A Viewpoint in support of SDGs 3, 13, and 17, proposing a range of strategies for developing a 'public health playbook', to counter the 'corporate playbook' used by powerful commercial actors to protect their business interests at the expense of population health and wellbeing, including numerous health-harming and planet-harming industries, such as tobacco, alcohol, gambling, pharmaceuticals, ultraprocessed foods and beverages, firearms and weapons, automobiles, social media and technology, oil and gas, and chemicals.
Concerns over the impact of global meat production and consumption patterns are leading to increasing interest in alternative sources of protein.
Calculated emissions reductions possible through ecosystem restoration and shows they are insufficient to rely upon.
Indicate the importance of adopting longer-term timeframes and pathways to ensure that the necessary pre-conditions are in place for sustainability (including climate action) beyond the current 2030 Agenda.
Elsevier,

Electoral Studies,
Volume 79,
2022,
102499

Climate action seems to be more popular among those who vote.
This webinar series is supported by Elsevier journals to help advance science & engineering for a sustainable future for human and ecological health through global interactions. The focus of each webinar will support at least one of the 17 UN Sustainable Development Goals. See https://sdgresources.relx.com This specific webinar will focus on "Recent Progress on Urban Heat Mitigation Technologies" presented by Prof. Mat Santamouris, Distinguished Professor, Arts Design and Architecture, UNSW Sydney. Sign up for free here: https://cassyni.com/s/gsse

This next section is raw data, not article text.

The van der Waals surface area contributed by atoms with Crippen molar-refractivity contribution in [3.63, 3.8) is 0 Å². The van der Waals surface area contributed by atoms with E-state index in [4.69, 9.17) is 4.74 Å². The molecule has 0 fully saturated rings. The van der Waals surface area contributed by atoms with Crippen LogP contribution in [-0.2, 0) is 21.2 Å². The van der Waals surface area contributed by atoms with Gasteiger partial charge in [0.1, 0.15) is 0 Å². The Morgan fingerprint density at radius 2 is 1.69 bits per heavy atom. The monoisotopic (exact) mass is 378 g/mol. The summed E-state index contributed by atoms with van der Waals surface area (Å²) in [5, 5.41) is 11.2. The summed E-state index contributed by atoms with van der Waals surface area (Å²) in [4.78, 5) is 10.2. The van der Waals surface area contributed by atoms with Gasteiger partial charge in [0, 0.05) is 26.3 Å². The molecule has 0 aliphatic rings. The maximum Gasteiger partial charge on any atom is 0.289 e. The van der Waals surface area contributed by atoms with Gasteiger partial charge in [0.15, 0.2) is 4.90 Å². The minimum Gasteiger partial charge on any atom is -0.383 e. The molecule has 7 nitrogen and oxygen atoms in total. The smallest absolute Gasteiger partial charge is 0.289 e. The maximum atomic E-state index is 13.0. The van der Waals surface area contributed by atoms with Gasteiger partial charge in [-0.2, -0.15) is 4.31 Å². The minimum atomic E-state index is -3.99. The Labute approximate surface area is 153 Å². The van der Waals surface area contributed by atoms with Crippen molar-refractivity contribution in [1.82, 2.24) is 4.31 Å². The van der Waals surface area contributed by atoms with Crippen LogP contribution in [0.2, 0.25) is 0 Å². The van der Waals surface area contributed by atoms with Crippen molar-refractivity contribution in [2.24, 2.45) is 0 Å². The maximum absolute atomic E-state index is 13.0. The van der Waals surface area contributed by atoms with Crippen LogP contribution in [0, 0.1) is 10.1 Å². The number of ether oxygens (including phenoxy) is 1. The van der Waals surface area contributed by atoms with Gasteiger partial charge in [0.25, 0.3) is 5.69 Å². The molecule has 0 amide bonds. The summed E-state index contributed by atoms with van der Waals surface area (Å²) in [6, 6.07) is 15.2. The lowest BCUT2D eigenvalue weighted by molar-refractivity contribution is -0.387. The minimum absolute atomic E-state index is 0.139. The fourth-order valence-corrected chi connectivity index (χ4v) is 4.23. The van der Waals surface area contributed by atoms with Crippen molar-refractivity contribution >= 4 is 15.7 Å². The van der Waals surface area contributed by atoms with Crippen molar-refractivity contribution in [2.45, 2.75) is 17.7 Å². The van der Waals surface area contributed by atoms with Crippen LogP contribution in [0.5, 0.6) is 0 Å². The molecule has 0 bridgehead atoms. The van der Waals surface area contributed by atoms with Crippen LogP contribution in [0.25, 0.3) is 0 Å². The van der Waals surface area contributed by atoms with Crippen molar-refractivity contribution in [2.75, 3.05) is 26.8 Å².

This Review supports SDGs 5 and 13, analysing the evidence on the effect of extreme weather events on gender based violence. Concluding that the increases in gender based violence during or after such events is linked to various factors, including economic instability, mental stress, and disrupted infrastructure.
The Paris Agreement goal of stabilizing temperature below 1.5C calls for a reduction of global energy consumption. Energy Efficiency policies are necessary but not sufficient to reduce energy consumption. Energy Conservation and Energy Sufficiency Policies complement Energy Efficiency policies, together they can reduce energy demand. The article presents some existing and new policies which address sufficiency. There is the need for coherent policy package with different types of policy instruments addressing efficiency and sufficiency.

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